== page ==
Jerusalem: Important Facts• Jerusalem, by merit of the number and variety of people who have made it holy, is perhaps regarded as the most sacred city in the world.• Jerusalem is significant to the Jews because it is Ir Ha- Kodesh (the Holy City), the Biblical Zion, the City of David, the site of Solomon’s Temple, and the eternal, though not internationally recognized, capital of the State of Israel.• Jerusalem is significant to the Christians because it is where the adolescent Jesus astonished the sages at the Jewish Temple; it is also where He spent His ministry’s final days, and where the Last Supper, the Crucifixion and the Resurrection took place.• Jerusalem is significant to the Muslims because the prophet Muhammad, the founder of Islam, went to heaven there; Jerusalem is the third holiest site of Islam, after the sacred sites of Mecca and Medina.• While closely associated with strong religious commitment and an attraction to numerous pilgrims and sages, Jerusalem has been torn by thirty centuries of conflict and fighting.• Jerusalem is a sanctified city with a rich and ancient history.
Jerusalem: History• The history of Jerusalem goes back almost 5,000 years.• The Canaanites occupied the city around 2500 BC.• The Jebusites were absorbed into the Jews when David took the city (c. 1000 BC).• David made Jerusalem his kingdom’s capital; Solomon built the first Temple, which held the Ark of the Covenant.• The Babylonian Nebuchadnezzar II destroyed Jerusalem and the Temple in 586 BC, and deported the Jews to Babylonia.• In 537 BC, Cyrus the Great of Persia defeated Babylonia and allowed the Jews to return to Jerusalem and reconstruct their Temple.• Until 333 BC, when Alexander the Great annexed Palestine to his empire, Persia controlled the city.• In 323 BC, Ptolemy I of Egypt added Palestine to his kingdom.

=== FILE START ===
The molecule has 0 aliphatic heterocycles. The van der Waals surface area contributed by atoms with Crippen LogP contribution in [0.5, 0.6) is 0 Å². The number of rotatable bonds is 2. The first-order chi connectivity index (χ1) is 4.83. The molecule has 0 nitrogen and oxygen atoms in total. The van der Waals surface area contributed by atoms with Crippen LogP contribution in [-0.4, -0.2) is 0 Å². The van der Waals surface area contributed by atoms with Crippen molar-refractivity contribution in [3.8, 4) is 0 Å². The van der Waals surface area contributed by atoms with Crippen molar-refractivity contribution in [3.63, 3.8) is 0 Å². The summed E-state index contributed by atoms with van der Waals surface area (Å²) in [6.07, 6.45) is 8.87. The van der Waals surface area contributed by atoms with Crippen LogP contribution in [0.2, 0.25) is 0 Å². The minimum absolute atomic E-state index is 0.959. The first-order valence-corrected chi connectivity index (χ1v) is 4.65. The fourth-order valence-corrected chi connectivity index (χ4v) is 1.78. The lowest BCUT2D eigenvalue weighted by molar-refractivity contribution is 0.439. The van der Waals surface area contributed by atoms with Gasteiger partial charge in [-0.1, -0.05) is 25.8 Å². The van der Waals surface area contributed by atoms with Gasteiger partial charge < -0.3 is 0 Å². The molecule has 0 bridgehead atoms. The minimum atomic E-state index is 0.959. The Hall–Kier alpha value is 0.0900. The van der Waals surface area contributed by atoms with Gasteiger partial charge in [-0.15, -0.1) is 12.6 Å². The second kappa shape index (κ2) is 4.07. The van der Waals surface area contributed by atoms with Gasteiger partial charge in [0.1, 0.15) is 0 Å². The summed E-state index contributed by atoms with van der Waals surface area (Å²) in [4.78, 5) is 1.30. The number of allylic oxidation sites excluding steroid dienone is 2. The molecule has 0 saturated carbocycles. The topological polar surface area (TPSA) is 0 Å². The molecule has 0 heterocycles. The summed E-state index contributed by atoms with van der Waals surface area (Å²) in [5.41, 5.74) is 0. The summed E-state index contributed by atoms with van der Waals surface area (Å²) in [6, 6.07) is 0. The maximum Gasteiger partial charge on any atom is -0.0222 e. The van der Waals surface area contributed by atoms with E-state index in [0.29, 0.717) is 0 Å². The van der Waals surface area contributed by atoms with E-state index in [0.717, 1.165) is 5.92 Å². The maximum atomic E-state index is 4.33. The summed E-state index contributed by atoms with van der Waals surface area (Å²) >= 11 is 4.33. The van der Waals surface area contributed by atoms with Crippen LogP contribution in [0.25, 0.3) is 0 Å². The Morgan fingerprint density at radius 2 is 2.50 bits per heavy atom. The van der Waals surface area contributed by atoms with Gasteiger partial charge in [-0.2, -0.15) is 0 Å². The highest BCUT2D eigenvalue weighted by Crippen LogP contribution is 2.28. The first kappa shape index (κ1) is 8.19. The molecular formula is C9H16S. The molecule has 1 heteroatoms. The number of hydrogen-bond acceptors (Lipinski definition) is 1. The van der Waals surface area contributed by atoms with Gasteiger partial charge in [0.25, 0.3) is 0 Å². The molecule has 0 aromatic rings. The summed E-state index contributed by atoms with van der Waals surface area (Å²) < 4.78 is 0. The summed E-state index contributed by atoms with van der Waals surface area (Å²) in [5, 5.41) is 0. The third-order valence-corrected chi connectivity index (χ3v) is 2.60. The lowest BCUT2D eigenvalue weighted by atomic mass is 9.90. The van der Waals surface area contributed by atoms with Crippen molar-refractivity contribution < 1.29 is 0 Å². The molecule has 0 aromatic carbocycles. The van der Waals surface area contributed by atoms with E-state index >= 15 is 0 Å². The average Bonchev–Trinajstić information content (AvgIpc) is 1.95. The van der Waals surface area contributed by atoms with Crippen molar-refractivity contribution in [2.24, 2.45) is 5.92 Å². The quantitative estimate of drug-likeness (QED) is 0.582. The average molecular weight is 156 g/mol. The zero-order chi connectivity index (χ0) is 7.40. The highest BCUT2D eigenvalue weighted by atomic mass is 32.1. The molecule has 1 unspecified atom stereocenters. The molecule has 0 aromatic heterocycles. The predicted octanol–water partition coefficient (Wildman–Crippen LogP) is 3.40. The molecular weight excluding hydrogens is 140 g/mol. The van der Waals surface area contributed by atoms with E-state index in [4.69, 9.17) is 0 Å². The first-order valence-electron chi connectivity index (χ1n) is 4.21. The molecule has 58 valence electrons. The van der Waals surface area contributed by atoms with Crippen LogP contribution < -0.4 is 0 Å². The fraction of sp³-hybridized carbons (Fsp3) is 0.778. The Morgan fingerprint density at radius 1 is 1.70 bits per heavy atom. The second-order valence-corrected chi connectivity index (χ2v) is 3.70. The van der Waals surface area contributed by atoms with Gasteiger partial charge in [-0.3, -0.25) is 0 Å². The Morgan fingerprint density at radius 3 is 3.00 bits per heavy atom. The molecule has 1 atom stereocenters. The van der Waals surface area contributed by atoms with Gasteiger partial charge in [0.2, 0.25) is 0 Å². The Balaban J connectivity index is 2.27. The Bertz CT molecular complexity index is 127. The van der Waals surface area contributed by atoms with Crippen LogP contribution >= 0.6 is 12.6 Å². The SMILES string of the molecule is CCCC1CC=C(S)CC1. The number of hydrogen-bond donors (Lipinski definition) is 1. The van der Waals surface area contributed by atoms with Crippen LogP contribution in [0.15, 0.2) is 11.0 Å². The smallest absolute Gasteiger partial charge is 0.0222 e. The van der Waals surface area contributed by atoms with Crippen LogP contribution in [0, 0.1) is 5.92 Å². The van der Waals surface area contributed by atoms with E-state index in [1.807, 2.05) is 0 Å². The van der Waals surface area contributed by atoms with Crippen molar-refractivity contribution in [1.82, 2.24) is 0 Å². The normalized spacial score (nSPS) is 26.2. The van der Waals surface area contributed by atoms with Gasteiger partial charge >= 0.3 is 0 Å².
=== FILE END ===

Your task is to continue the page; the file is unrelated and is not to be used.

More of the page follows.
Jerusalem: History - cont.• Around 198 BC, the Seleucid king Antiochus III triumphed over Judaea (of which Jerusalem was a part), which made it a confluence to Syria.• The Jews subsequently rebelled under Macabees’ leadership and overcame the Syrians.• The Temple was rededicated in 165 BC; the Maacabean, or Hasmonean, empire reigned until Rome took control of the city in 63 BC.• The Romans established a local empire, the house of Herod, to govern most of Palestine; Herod the Great (reigned 40-4 BC) rebuilt most of Jerusalem, the Temple included.• However, Roman governors kept tight control; one of those governors, Pontius Pilate, administratively approved the crucifixion of Jesus Christ.
Jerusalem: History – cont.• While repressing a major Jewish rebellion, the Romans annihilated the Second Temple in AD 70.• In 135, following the failure of the Bar Kochba revolution, the Jews were expelled from Jerusalem.• From the early 4th century, when Christianity was legalized in the Roman Empire, Jerusalem became a hub of Christian pilgrimage.• The Church of the Holy Sepulcher and numerous other Christian memorials were built.• Other than a short time of Persian reign (614-628), Jerusalem remained under Roman (Byzantine later) occupation until 638, when the Muslim Arabs captured the city.• Between 688 and 691, the Arabs constructed the Dome of the Rock on the site of the Temple.
Jerusalem at the time of Christ andthe Church of the Holy Sepulcher
Jerusalem: History – cont.• Jerusalem was taken by the Muslims, who ruled the city until the rise of the Ottoman Empire in 1517.• In 1917, the British gained control of Jerusalem and it thus became part of the British mandate inflicted on Palestine.• During the 1948 Arab-Israeli War, the Arab legions encircled Jerusalem; when the war ended in March 1949, the city was split between Israel (the western city) and Jordan (the eastern city and the old city).• During the 1967 Six-Day War, the Jordanians were pushed eastward past the Jordan River and the entire city was annexed to Israel.
Jerusalem Today• Modern Jerusalem is a diverse and active city.• As the capital of Israel, it is the location of the Israeli house of parliament (Knesset), along with numerous government offices.• Numerous neighborhoods in Jerusalem are inhabited by Ultra Orthodox Jews (Haridim) who preserve a unique and characteristic style of life.• The neighborhoods of East Jerusalem are predominantly Muslim Arab or Christian Arab, having a unique Middle Eastern sense.• Jerusalem also has a present-day and distinctive cinematheque, which overlooks the old city.• Countless excellent restaurants and cafés are spread out in Jerusalem’s old neighborhoods, providing to every kind of taste.